That's what neighbors and people who saw the family together say over and over. He didn't appear to drink or hang out with buddies, but came home to be with his children. He kept a close eye on them while they played. He wasn't a very good disciplinarian - neither parent was - but he was very devoted. No one saw any violence, any aggression. "Never, ever, ever," said Delgado. "Every morning at 8:30, he was taking those kids to school," said Cecelia Harris, a neighbor, who often had her grandkids hurry and walk along with them to Hillcrest Elementary School. "What father does that?"
The household wasn't always happy. Rodriguez's brother in Los Angeles told the Washington Post that Benitez had been unfaithful. Benitez's sister told Chavez, the consul general, that the missing woman's husband had a history of hitting her.
The police were called to the family's home eight times in 2005 and 2006. Once, the couple was having a dispute; another time, Benitez and another woman were fighting. The fights were never physical, according to police, who made no arrests.
However, Benitez was caught shoplifting twice. "It was a stupid, impulsive thing," said Dino E. Flores Jr., the lawyer who represented her in a case that was resolved last May, when she agreed to do 24 hours of community service.
Police have also revealed that Benitez had an alias - Estela Sedillo - that has been linked to a federal database. They did not offer further details.
Then, in March, Rodriguez learned from his employer, Masonite International Corp., that he was going to lose his job when the plant closed. Some time after that, neighbors noticed that the house was quiet. The cars were in the lot, and no one came or left.
When the children didn't show up at school for several days, school authorities called police. An officer crawled through the window and found the grisly scene: The children were covered from head to toe with blankets. Rodriguez's body was hanging in the foyer, a yellow nylon rope around his neck and tied to a second-floor banister.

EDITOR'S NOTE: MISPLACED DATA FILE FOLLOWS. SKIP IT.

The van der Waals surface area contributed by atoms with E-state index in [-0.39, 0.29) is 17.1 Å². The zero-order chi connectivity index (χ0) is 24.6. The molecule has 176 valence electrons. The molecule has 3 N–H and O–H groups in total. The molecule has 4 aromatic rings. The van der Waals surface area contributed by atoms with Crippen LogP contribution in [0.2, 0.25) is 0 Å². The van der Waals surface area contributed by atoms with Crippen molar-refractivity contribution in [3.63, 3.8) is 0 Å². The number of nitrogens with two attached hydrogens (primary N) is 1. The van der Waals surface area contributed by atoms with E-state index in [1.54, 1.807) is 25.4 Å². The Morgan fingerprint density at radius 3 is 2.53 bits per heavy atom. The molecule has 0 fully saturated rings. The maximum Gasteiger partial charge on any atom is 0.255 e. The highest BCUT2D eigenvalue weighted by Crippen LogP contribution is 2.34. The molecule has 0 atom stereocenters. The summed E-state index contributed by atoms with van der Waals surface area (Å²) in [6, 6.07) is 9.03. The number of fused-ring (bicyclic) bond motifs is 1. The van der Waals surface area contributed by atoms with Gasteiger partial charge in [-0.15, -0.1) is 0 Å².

Preliminary autopsy results from the state office of the chief medical examiner in Baltimore revealed that all four children died as a result of homicide. Angel died from blunt force trauma to the head - the injuries indicated that the 3-year-old had been battered, shaken or bludgeoned, according to Lt. Thomas Chase, a commander of the criminal investigations division of the Frederick Police Department. Elsa, Vanessa and Carena were suffocated. The house showed no sign of forced entry.
Police say they do not expect to name the children's killer until the final autopsy results are released in eight to 10 weeks and all attempts to locate Benitez have been exhausted. She is being treated as a missing person, Chase said, and is not a suspect in the murders.
The story - which is huge news in El Salvador - will end where it began. Rodriguez is to be buried in his native country with his children. All the funeral costs, including transportation of the bodies, will be covered by donations that have poured in from around the country, Chase said. Yesterday, two of Rodriguez's brothers, a cousin and an aunt were in the Washington area making funeral arrangements, including a viewing scheduled for today at W.H. Bacon Funeral Home in Washington.
"We're very hurt," Rodriguez's aunt, Elba Rodriguez, said in a cell phone conversation. "We're very concerned. We can't believe what happened. It is painful for any family to lose someone who is related."
So what happened? The questions gnaw at people who stop by the makeshift memorial encircling a tree outside the family's home. As the days pass, the pile of teddy bears, wooden crosses, notes and flowers grows. And still people come.
On Wednesday, two men pulled up in a car, kneeled to pray, then drove away. Nearby, Cynthia Jones stared at the colorful pile. Silver balloons were catching the late-day sun. She looked at a photograph of the family from 2004.
Elsa and her mother smiled lightly. Angel was just a plump baby then. Rodriguez stared somberly at the camera.
Elsa was a classmate of her son's, Jones said, closing her eyes and pursing her lips. "I can't comprehend it," she said. "I just can't. I can't."
She pressed her eyes shut again. "It's unacceptable. It's horrendous. ... You're supposed to love and protect your kids. It makes me angry," said Jones.
Delgado is also sad and angry. She stopped talking regularly to the family a couple of years ago, after they bought the house against her advice. "Their questions were getting more difficult," she said. Delgado last spoke to Benitez in September. But only quickly. Delgado was busy that day.
"You can't imagine trying to make a difference in someone's life, and all the sudden everyone's gone," she said. "It's like you failed. You feel like you failed."